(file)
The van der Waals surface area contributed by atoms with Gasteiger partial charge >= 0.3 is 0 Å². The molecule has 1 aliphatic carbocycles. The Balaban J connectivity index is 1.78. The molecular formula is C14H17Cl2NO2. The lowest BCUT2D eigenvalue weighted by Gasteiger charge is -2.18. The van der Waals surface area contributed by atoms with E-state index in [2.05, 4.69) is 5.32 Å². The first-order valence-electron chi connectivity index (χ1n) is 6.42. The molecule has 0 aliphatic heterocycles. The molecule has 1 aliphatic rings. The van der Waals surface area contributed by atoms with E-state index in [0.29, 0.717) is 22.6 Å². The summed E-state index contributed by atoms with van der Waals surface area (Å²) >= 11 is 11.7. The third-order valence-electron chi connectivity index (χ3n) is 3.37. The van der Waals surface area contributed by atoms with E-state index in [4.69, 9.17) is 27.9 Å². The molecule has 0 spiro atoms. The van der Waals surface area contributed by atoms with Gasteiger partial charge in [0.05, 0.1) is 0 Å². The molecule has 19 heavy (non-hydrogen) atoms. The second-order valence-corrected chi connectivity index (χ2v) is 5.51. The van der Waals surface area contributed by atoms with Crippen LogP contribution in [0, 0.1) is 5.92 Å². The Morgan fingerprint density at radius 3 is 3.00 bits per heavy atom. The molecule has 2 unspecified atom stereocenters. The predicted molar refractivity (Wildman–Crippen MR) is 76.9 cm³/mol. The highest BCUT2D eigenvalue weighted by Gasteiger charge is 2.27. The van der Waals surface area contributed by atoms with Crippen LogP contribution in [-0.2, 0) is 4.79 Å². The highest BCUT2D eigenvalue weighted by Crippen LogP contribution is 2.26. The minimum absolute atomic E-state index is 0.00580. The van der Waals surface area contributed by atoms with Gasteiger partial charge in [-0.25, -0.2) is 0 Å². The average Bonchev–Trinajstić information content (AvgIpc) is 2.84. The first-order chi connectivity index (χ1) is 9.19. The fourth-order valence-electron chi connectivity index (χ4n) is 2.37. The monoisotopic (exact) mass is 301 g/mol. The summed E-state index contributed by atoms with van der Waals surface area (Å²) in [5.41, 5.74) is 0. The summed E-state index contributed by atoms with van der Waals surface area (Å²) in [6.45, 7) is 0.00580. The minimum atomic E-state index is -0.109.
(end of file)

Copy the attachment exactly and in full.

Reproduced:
The van der Waals surface area contributed by atoms with Gasteiger partial charge >= 0.3 is 0 Å². The molecule has 1 aliphatic carbocycles. The Balaban J connectivity index is 1.78. The molecular formula is C14H17Cl2NO2. The lowest BCUT2D eigenvalue weighted by Gasteiger charge is -2.18. The van der Waals surface area contributed by atoms with E-state index in [2.05, 4.69) is 5.32 Å². The first-order valence-electron chi connectivity index (χ1n) is 6.42. The molecule has 0 aliphatic heterocycles. The molecule has 1 aliphatic rings. The van der Waals surface area contributed by atoms with E-state index in [0.29, 0.717) is 22.6 Å². The summed E-state index contributed by atoms with van der Waals surface area (Å²) >= 11 is 11.7. The third-order valence-electron chi connectivity index (χ3n) is 3.37. The van der Waals surface area contributed by atoms with E-state index in [4.69, 9.17) is 27.9 Å². The molecule has 0 spiro atoms. The van der Waals surface area contributed by atoms with Gasteiger partial charge in [0.05, 0.1) is 0 Å². The molecule has 19 heavy (non-hydrogen) atoms. The second-order valence-corrected chi connectivity index (χ2v) is 5.51. The van der Waals surface area contributed by atoms with Crippen LogP contribution in [0, 0.1) is 5.92 Å². The Morgan fingerprint density at radius 3 is 3.00 bits per heavy atom. The molecule has 2 unspecified atom stereocenters. The predicted molar refractivity (Wildman–Crippen MR) is 76.9 cm³/mol. The highest BCUT2D eigenvalue weighted by Gasteiger charge is 2.27. The van der Waals surface area contributed by atoms with Crippen LogP contribution in [-0.2, 0) is 4.79 Å². The highest BCUT2D eigenvalue weighted by Crippen LogP contribution is 2.26. The minimum absolute atomic E-state index is 0.00580. The van der Waals surface area contributed by atoms with Gasteiger partial charge in [-0.25, -0.2) is 0 Å². The average Bonchev–Trinajstić information content (AvgIpc) is 2.84. The first-order chi connectivity index (χ1) is 9.19. The fourth-order valence-electron chi connectivity index (χ4n) is 2.37. The monoisotopic (exact) mass is 301 g/mol. The summed E-state index contributed by atoms with van der Waals surface area (Å²) in [5.41, 5.74) is 0. The summed E-state index contributed by atoms with van der Waals surface area (Å²) in [6.45, 7) is 0.00580. The minimum atomic E-state index is -0.109.